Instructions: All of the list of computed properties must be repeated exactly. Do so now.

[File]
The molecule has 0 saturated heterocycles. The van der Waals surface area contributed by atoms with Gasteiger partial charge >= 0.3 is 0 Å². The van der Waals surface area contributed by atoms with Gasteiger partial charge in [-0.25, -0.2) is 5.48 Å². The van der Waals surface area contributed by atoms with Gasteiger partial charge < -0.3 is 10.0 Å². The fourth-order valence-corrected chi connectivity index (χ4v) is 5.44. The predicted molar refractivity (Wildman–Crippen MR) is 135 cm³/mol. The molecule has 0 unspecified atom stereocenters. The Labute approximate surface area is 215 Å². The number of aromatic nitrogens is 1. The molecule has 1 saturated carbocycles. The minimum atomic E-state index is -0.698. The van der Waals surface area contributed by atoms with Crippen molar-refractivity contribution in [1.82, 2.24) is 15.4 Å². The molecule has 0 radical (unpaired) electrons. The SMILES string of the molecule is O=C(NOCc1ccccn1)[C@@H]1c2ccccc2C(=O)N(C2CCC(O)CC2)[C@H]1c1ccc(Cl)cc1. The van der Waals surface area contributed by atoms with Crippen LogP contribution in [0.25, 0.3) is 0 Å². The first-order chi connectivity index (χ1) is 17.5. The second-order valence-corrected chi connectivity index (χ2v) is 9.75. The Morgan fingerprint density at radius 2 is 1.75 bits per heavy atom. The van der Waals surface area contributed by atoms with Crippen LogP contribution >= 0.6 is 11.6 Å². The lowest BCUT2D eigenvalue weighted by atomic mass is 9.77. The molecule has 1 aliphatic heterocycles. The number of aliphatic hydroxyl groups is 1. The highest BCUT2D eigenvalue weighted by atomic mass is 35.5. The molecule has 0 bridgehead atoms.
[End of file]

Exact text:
The molecule has 0 saturated heterocycles. The van der Waals surface area contributed by atoms with Gasteiger partial charge >= 0.3 is 0 Å². The van der Waals surface area contributed by atoms with Gasteiger partial charge in [-0.25, -0.2) is 5.48 Å². The van der Waals surface area contributed by atoms with Gasteiger partial charge < -0.3 is 10.0 Å². The fourth-order valence-corrected chi connectivity index (χ4v) is 5.44. The predicted molar refractivity (Wildman–Crippen MR) is 135 cm³/mol. The molecule has 0 unspecified atom stereocenters. The Labute approximate surface area is 215 Å². The number of aromatic nitrogens is 1. The molecule has 1 saturated carbocycles. The minimum atomic E-state index is -0.698. The van der Waals surface area contributed by atoms with Crippen molar-refractivity contribution in [1.82, 2.24) is 15.4 Å². The molecule has 0 radical (unpaired) electrons. The SMILES string of the molecule is O=C(NOCc1ccccn1)[C@@H]1c2ccccc2C(=O)N(C2CCC(O)CC2)[C@H]1c1ccc(Cl)cc1. The van der Waals surface area contributed by atoms with Crippen LogP contribution in [0.25, 0.3) is 0 Å². The first-order chi connectivity index (χ1) is 17.5. The second-order valence-corrected chi connectivity index (χ2v) is 9.75. The Morgan fingerprint density at radius 2 is 1.75 bits per heavy atom. The van der Waals surface area contributed by atoms with Crippen LogP contribution >= 0.6 is 11.6 Å². The lowest BCUT2D eigenvalue weighted by atomic mass is 9.77. The molecule has 1 aliphatic heterocycles. The number of aliphatic hydroxyl groups is 1. The highest BCUT2D eigenvalue weighted by atomic mass is 35.5. The molecule has 0 bridgehead atoms.